The second-ranking House Democrat on Tuesday said President Obama "should be considering" missile strikes in Iraq.
Rep. Steny Hoyer (Md.), the Democratic whip, warned that the advancing Sunni insurgency threatens not only the Iraqi government, but other countries as well if the country becomes a terrorist training ground.
"I certainly think we should be considering them, yes," Hoyer said during his weekly press briefing in the Capitol.
"We don't want to see a situation [like that] created in Afghanistan by the Taliban, where you had terrorists clearly intent on attacking the United States of America. So this is not just a question of internal stability in Iraq; it is a question of bases for training and deployment of attacks on the United States."
Obama has so far resisted calls from Iraqi Prime Minister Nouri al-Maliki to launch missile strikes on Sunni militants affiliated with the Islamic State of Iraq and Syria (ISIS) who have overrun several major cities in the war-torn country on their quest to take Baghdad. While emphasizing that he hasn't ruled out any options, Obama is pushing the sides to take diplomatic steps to end the crisis.
Hoyer stressed that any new U.S. military intervention would have to be temporary, and that Iraq's long-term stability will hinge on the effectiveness of the country's Shiite leaders "reaching out to the Sunni moderate leadership and trying to construct a new paradigm of cooperation."
"We may be able to take out some people with either airstrikes or drones or something else," he said. "But if we can't bring stability to the country ... we need to figure that out."
Hoyer said Obama would not need Congress's approval to launch missile strikes.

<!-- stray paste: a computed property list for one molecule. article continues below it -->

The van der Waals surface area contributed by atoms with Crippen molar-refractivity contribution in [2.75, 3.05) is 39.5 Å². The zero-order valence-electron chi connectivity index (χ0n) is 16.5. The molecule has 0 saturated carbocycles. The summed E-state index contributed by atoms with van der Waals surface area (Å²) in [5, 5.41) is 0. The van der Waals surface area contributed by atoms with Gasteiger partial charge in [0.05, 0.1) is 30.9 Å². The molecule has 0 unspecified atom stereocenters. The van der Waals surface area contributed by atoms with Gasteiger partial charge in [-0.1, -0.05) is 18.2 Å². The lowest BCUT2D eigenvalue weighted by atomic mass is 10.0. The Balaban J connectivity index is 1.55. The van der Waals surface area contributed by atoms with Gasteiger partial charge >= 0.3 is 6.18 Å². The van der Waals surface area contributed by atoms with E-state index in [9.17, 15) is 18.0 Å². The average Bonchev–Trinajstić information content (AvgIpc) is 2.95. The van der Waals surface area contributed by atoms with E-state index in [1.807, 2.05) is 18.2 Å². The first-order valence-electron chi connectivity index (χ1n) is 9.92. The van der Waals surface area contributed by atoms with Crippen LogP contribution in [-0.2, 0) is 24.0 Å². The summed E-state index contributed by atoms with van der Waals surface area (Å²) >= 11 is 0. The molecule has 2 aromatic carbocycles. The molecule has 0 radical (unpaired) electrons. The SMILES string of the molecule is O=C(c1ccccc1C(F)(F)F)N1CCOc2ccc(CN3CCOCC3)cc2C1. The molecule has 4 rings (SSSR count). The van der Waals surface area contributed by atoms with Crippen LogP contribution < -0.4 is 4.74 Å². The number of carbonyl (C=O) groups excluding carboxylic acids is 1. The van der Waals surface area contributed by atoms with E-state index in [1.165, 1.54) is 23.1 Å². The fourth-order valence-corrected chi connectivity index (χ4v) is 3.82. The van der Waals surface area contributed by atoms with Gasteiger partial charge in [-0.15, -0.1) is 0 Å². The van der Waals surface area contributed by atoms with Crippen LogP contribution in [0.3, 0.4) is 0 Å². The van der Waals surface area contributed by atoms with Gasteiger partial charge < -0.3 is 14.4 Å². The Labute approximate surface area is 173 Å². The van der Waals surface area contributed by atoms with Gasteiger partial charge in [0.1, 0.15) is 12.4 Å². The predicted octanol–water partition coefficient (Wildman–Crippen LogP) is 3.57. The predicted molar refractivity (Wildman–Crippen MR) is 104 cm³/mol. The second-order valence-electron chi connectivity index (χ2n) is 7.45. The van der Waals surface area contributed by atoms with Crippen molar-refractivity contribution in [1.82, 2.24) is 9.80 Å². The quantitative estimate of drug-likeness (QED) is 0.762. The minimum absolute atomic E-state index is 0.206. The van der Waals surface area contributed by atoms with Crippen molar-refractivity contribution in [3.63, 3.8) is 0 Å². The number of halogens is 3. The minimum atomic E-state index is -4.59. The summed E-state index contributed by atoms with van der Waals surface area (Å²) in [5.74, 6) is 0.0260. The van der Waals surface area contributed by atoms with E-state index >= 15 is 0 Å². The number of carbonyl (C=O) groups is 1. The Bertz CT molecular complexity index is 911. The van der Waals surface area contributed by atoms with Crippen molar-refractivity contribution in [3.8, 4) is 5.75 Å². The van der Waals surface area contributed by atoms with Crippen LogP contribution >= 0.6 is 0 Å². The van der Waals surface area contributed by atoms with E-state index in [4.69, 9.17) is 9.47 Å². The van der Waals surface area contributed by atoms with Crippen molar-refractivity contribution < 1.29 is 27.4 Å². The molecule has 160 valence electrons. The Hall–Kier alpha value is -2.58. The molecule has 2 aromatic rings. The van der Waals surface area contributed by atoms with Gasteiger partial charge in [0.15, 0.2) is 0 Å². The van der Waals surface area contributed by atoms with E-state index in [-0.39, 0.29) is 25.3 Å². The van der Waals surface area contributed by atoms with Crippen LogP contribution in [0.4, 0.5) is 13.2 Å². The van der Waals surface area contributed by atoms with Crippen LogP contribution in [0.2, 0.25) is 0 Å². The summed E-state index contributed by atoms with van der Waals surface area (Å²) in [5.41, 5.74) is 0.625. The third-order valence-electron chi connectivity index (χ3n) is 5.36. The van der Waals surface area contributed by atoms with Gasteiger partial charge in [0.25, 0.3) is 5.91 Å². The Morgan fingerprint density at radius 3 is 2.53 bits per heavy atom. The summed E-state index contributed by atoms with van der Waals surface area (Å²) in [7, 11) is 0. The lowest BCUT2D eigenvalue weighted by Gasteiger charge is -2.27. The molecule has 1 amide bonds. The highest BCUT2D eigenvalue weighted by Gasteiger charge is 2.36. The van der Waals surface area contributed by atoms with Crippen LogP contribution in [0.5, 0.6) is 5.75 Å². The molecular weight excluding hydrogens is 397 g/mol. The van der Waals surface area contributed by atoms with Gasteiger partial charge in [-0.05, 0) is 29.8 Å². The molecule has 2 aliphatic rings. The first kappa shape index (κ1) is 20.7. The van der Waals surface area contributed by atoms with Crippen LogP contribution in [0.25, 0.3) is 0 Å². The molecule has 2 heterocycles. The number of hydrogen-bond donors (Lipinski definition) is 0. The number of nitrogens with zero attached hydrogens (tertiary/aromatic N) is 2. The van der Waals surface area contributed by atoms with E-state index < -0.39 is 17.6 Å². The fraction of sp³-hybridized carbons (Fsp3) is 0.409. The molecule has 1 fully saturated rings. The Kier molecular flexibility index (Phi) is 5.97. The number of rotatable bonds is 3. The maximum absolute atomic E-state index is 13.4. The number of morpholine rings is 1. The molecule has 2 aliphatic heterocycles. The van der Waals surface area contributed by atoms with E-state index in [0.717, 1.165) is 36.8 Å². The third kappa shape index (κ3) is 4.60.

"Under the existing authorization for the use of force I think they have that [power]," he said.
Hoyer said he doesn't know how many Democrats in the caucus agree with him on the issue. "I haven't talked to a broad spectrum of the Democrats," he said. But he predicted that a significant number would likely support such a military intervention.
"I think they share my view that this is a great concern," he said. "I think the view is pretty widely shared across the ideological divide that Maliki has been the author of the instability that he now finds himself threatened by. And that is unfortunate, but it has consequences for us as well, and I think a lot of Democrats would see that."
House Minority Leader Nancy Pelosi (D-Calif.) has also voiced support of a limited intervention to quell the growing insurgency.
"When they say military, as long as they don't mean boots on the ground, then we can talk about something if it means providing equipment or some other assist," Pelosi said Monday, according to The Associated Press.
Those comments struck a different tone than she sounded last week, when Pelosi warned that there isn't "any appetite in our country for us to become engaged in any more military activity in Iraq."
"It doesn't matter why; it is a fact," she said Thursday. "The American people have been exhausted with wars."
Obama on Monday announced a strategy to send as many as 275 troops to Iraq to protect the U.S. Embassy and other American interests, but emphasized that it has no plans to return U.S. troops to the field.